Should We Have Two Different Divisions of British Parliamentary Debating?

Power in international relations
Power in international relations (Photo credit: Wikipedia)
This recent article in Foreign Policy is about the insular nature of international relations departments, and how there are two default tracks within those departments. Some departments try to encourage more outreach or impact by indicating tenure standards that look to see if the faculty member's work has had "real world impacts." The issue is that many foreign policy experts are perceived to have very little interest in talking to foreign policy makers.

This makes me wonder if it would not be productive to have two tracks for debate - one for those who just like to debate internally, and talk to one another, and another track for those who want to influence the decision makers and influencers in the world.  If we think of our tournaments as the places where we do our work - much like the university is for the professoriate - how are we doing at reaching those who want to benefit from the expertise we are developing in competition? Similarly, it seems to me that most debaters want to talk to other debaters about their argumentative insights.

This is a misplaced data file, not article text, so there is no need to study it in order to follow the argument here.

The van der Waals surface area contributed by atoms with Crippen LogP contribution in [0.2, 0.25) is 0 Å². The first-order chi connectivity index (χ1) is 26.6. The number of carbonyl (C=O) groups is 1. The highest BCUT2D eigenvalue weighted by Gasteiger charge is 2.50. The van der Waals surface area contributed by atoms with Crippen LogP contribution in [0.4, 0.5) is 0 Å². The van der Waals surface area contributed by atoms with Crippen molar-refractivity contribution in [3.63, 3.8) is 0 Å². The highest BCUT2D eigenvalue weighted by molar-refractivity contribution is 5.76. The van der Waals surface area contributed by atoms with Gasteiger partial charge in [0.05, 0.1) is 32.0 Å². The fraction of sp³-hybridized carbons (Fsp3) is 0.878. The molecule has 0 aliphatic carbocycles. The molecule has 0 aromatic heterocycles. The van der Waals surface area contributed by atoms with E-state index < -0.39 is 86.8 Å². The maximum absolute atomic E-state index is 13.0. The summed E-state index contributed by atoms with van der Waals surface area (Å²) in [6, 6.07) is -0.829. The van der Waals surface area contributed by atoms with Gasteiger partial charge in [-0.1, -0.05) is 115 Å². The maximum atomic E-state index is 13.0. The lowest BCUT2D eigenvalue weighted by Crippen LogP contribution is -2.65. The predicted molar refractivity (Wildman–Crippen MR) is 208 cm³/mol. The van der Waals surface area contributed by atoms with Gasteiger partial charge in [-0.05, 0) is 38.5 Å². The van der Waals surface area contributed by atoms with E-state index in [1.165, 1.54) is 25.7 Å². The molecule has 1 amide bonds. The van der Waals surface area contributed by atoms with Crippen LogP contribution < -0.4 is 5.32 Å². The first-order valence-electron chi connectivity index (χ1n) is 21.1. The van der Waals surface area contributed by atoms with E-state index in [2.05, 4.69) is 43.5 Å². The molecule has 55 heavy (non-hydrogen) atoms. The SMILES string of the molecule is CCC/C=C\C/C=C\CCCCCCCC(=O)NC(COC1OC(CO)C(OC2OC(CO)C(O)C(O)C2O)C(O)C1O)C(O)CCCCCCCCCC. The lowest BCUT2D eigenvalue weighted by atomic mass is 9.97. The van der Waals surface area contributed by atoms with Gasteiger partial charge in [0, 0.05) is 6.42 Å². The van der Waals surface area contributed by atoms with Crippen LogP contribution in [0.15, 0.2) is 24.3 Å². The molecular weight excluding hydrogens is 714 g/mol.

We could create two tracks, or two divisions within tournaments. The two tracks would have different judging standards. One would be judging by and for debaters and debate audiences, where the motions will encourage the technical moves and argumentative tropes that debaters love and appreciate, pegging the value of these speeches to debate itself. This is the status quo at most tournaments, so it wouldn't require much alteration.

The other division would feature a radically different judging pool, one that incorporated people other than successful debaters to judge the competition. People from various agencies and other avenues would be recruited to help judge debates, and the debaters would try to adapt to the types of arguments that these people would find persuasive. This would have to happen quite quickly. Or perhaps the judges could have a non-traditional briefing - a Q&A - where they ask the judges what sort of things appeal to them. This could take the shape of something like a voir dire process, such as they have in American jury trials, just to see what the potential jurors' thought process might be like.

It might not solve the problems with debate running off into some cloistered corner of argumentation, like it tends to do when formalized into a competition. The new and strange division would most likely generate a large amount of text through discussion and accounting of various strategies that worked or didn't work in front of particular judges. And RFDs would relate much more to audiences that are outside of debating competitions rather than inside.